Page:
The French Muséum national d’Histoire naturelle in Paris, France, recently brought together leaders from natural history institutions, scientists, conservationists, and representatives from non-governmental organizations, policymakers, and many others for a symposium celebrating the 300th anniversary of the birth of French naturalist Georges Louis Marie Leclerc, comte de Buffon. The Buffon Symposium focused on natural history museums and institutions in the 21st century, and their potential impact on a common future.

Chaired by Sir Peter Crane, former Director of the Royal Botanic Gardens in Kew, the symposium was cosponsored by the Natural History Museum of London and the Smithsonian National Museum of Natural History. Representatives from 93 natural history institutions from 36 countries concluded the two-day event with the “Buffon Declaration,” stating that contributions from these institutions include:

1. Institutions are the primary repositories of the scientific samples on which understanding of the diversity of life is ultimately based,

2. Through research, natural history institutions broaden knowledge of past and present biodiversity.

3. Through partnerships and training, they strengthen the global capability to address current and future environmental challenges, and

4. Are forums for direct engagement with the public, central for bringing about the changes of behavior on which our common future and the future of nature depend.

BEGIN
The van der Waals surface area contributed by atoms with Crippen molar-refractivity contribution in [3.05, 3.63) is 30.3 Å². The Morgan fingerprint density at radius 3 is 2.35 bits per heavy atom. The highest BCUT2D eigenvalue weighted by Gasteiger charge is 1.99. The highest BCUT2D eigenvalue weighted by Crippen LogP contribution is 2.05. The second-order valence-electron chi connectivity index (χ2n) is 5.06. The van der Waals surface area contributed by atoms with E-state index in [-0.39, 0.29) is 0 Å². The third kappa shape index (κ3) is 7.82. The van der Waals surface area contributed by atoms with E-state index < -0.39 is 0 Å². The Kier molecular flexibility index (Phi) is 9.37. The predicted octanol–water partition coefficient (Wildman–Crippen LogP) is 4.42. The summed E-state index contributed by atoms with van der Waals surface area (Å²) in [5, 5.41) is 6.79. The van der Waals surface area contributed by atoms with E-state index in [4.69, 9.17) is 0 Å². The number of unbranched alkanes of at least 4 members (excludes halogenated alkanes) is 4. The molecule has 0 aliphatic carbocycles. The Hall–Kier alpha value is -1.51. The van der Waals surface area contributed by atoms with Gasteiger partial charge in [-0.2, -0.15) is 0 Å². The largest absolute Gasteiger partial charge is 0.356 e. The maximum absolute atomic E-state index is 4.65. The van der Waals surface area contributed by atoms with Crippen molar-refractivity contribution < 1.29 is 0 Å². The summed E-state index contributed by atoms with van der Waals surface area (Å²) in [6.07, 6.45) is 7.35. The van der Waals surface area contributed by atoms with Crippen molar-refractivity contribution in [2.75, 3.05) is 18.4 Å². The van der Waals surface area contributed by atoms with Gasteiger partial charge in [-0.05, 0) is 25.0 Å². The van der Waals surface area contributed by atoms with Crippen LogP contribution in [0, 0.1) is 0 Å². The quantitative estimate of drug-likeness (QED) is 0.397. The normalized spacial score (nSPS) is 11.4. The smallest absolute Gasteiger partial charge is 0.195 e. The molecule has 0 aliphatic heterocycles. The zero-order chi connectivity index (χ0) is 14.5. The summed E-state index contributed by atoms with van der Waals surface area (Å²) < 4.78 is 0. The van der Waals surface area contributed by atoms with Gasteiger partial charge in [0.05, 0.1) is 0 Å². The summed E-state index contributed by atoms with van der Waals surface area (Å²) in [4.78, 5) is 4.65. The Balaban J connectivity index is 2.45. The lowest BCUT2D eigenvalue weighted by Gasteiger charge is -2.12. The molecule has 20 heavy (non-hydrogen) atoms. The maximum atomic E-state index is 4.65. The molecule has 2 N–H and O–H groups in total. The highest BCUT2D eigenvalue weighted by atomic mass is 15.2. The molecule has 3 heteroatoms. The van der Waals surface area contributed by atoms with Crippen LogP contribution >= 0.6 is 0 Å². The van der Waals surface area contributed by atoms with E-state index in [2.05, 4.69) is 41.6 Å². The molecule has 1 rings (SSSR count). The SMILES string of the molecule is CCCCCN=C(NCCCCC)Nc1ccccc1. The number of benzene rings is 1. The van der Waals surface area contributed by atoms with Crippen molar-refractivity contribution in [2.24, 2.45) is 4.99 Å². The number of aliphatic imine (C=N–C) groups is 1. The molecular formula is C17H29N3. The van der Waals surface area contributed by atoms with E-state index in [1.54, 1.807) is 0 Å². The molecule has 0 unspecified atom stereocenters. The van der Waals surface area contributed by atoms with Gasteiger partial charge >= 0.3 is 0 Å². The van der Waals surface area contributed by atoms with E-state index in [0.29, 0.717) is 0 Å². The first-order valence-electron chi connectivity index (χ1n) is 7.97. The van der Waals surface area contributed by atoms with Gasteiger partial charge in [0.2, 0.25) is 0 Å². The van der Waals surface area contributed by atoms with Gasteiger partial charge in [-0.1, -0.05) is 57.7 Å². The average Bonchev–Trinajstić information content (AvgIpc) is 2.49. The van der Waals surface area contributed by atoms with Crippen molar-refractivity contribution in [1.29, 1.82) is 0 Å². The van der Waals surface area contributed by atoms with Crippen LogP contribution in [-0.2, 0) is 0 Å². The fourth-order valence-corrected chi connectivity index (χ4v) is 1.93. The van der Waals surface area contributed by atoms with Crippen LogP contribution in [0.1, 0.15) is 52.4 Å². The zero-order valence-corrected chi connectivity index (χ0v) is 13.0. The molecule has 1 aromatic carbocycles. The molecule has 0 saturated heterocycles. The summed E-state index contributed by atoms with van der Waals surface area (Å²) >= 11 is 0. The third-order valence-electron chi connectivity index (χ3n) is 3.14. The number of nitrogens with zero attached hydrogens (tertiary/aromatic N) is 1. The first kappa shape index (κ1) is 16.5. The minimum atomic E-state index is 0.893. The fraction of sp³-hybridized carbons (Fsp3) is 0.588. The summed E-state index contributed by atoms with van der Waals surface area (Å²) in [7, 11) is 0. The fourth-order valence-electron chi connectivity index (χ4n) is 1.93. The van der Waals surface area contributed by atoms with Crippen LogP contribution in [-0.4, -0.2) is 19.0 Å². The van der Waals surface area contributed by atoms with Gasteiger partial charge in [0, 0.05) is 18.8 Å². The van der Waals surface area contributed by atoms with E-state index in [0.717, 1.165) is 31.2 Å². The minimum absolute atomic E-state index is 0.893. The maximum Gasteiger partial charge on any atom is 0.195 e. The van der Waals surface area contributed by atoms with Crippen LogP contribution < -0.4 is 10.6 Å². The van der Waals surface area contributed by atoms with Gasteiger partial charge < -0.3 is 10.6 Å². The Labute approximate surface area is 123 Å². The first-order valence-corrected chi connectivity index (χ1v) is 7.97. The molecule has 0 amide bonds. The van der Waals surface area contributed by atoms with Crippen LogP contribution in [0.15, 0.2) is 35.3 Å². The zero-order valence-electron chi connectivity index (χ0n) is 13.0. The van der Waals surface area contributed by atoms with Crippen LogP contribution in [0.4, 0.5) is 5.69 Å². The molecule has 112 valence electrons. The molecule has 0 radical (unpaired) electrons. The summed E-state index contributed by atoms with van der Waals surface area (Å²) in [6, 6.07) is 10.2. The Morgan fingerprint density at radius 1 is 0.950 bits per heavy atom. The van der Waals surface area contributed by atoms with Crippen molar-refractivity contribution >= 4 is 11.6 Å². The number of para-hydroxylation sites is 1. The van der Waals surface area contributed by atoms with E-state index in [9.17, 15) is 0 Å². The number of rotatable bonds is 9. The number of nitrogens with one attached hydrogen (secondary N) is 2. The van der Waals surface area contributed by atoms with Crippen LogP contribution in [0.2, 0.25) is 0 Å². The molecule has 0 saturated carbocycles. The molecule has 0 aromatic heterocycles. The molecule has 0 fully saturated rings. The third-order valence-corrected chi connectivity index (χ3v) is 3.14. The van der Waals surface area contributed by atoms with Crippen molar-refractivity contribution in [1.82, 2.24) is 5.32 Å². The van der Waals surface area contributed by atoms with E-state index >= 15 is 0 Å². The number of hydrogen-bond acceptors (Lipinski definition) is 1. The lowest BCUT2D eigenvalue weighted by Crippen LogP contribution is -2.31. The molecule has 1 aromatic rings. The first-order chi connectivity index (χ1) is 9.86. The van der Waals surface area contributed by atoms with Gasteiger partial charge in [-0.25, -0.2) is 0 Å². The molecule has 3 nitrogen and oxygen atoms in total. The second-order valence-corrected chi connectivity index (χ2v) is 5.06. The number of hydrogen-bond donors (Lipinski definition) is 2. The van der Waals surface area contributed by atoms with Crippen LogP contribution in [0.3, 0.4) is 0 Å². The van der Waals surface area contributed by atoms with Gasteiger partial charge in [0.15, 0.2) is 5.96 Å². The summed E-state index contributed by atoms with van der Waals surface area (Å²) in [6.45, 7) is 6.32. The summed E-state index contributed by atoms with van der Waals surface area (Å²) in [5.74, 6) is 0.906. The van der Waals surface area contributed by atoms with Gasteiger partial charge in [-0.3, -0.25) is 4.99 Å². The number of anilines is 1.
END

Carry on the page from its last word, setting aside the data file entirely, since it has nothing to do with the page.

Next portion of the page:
Further, the Declaration asserts:

1. “Collections of specimens and other databases on nature are a model of nature’s variability and are a part of the world’s scientific infrastructure (as exemplified by the OECD Global Science Forum). They are crucial tools for understanding the impact of climate change, of biodiversity loss, and other environmental challenges, but natural history collections are nowadays disappearing in many countries due to lack of funding.

We therefore call on governments and organizations to give the conservation of these vital collections increased levels of support.

2. Naturalist research in the field is essential for the continued gathering and dissemination of information, as well as training and capacity-building initiatives. As a group, natural history institutions have developed, and will continue to develop and implement, best practice in this area. However, current policy changes derived from the U.N. Convention on Biological Diversity have made research, and the management of collections for scientific research on biodiversity, increasingly difficult and expensive.

We therefore call on governments and the Convention on Biological Diversity:

  • a) to recognize the difference between profit-oriented bioprospecting and science-oriented research for the public good,
  • b) and to facilitate non-commercial biodiversity collecting and the movement of specimens, in their approaches to Access and Benefit-Sharing (ABS), including through their development of policy and regulations.

3. Evolution is without doubt the most acceptable explanation for the diversity of life. It is crucial that only such empirical and testable approaches are accepted as ’scientific’ when discussing evolution. We strongly urge that support be given for the dissemination of scientific perspectives, which is our duty as outreach organizations, and for the teaching of evolution in schools.”

To conclude the symposium, participants synthesized roundtable discussions by articulating the need for scientists, policymakers, and the public to come together to preserve natural history collections for scientific research, biodiversity, and conservation.